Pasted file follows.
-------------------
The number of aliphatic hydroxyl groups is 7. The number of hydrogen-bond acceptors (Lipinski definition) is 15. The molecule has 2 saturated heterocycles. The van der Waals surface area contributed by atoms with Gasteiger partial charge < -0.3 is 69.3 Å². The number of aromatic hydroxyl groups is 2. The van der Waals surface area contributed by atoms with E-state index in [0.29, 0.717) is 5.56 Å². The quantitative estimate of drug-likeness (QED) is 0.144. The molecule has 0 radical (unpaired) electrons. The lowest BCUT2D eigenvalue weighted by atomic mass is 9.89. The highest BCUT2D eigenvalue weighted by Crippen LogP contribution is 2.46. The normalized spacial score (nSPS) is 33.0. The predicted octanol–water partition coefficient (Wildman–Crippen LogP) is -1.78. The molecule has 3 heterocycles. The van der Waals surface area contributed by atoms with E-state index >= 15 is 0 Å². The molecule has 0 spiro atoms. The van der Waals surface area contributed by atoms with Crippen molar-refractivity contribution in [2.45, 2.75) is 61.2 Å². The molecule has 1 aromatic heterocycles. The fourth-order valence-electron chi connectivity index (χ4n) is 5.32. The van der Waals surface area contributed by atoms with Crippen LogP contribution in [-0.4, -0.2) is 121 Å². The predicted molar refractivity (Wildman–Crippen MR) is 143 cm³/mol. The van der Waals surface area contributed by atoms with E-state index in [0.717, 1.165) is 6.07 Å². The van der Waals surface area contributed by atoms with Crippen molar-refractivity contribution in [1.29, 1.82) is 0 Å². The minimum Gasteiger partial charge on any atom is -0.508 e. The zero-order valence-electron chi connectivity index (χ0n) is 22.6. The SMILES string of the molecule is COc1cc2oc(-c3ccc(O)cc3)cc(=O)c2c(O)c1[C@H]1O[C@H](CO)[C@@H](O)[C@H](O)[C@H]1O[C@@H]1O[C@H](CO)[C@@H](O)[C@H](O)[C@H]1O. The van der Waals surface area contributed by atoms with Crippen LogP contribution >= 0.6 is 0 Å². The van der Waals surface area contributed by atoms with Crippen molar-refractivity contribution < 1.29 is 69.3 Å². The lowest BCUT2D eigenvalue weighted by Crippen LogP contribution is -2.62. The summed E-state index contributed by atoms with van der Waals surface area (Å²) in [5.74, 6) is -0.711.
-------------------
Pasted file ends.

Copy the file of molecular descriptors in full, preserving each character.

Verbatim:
The number of aliphatic hydroxyl groups is 7. The number of hydrogen-bond acceptors (Lipinski definition) is 15. The molecule has 2 saturated heterocycles. The van der Waals surface area contributed by atoms with Gasteiger partial charge < -0.3 is 69.3 Å². The number of aromatic hydroxyl groups is 2. The van der Waals surface area contributed by atoms with E-state index in [0.29, 0.717) is 5.56 Å². The quantitative estimate of drug-likeness (QED) is 0.144. The molecule has 0 radical (unpaired) electrons. The lowest BCUT2D eigenvalue weighted by atomic mass is 9.89. The highest BCUT2D eigenvalue weighted by Crippen LogP contribution is 2.46. The normalized spacial score (nSPS) is 33.0. The predicted octanol–water partition coefficient (Wildman–Crippen LogP) is -1.78. The molecule has 3 heterocycles. The van der Waals surface area contributed by atoms with E-state index >= 15 is 0 Å². The molecule has 0 spiro atoms. The van der Waals surface area contributed by atoms with Crippen molar-refractivity contribution in [2.45, 2.75) is 61.2 Å². The molecule has 1 aromatic heterocycles. The fourth-order valence-electron chi connectivity index (χ4n) is 5.32. The van der Waals surface area contributed by atoms with Crippen LogP contribution in [-0.4, -0.2) is 121 Å². The predicted molar refractivity (Wildman–Crippen MR) is 143 cm³/mol. The van der Waals surface area contributed by atoms with E-state index in [0.717, 1.165) is 6.07 Å². The van der Waals surface area contributed by atoms with Crippen molar-refractivity contribution in [1.29, 1.82) is 0 Å². The minimum Gasteiger partial charge on any atom is -0.508 e. The zero-order valence-electron chi connectivity index (χ0n) is 22.6. The SMILES string of the molecule is COc1cc2oc(-c3ccc(O)cc3)cc(=O)c2c(O)c1[C@H]1O[C@H](CO)[C@@H](O)[C@H](O)[C@H]1O[C@@H]1O[C@H](CO)[C@@H](O)[C@H](O)[C@H]1O. The van der Waals surface area contributed by atoms with Crippen LogP contribution >= 0.6 is 0 Å². The van der Waals surface area contributed by atoms with Crippen molar-refractivity contribution < 1.29 is 69.3 Å². The lowest BCUT2D eigenvalue weighted by Crippen LogP contribution is -2.62. The summed E-state index contributed by atoms with van der Waals surface area (Å²) in [5.74, 6) is -0.711.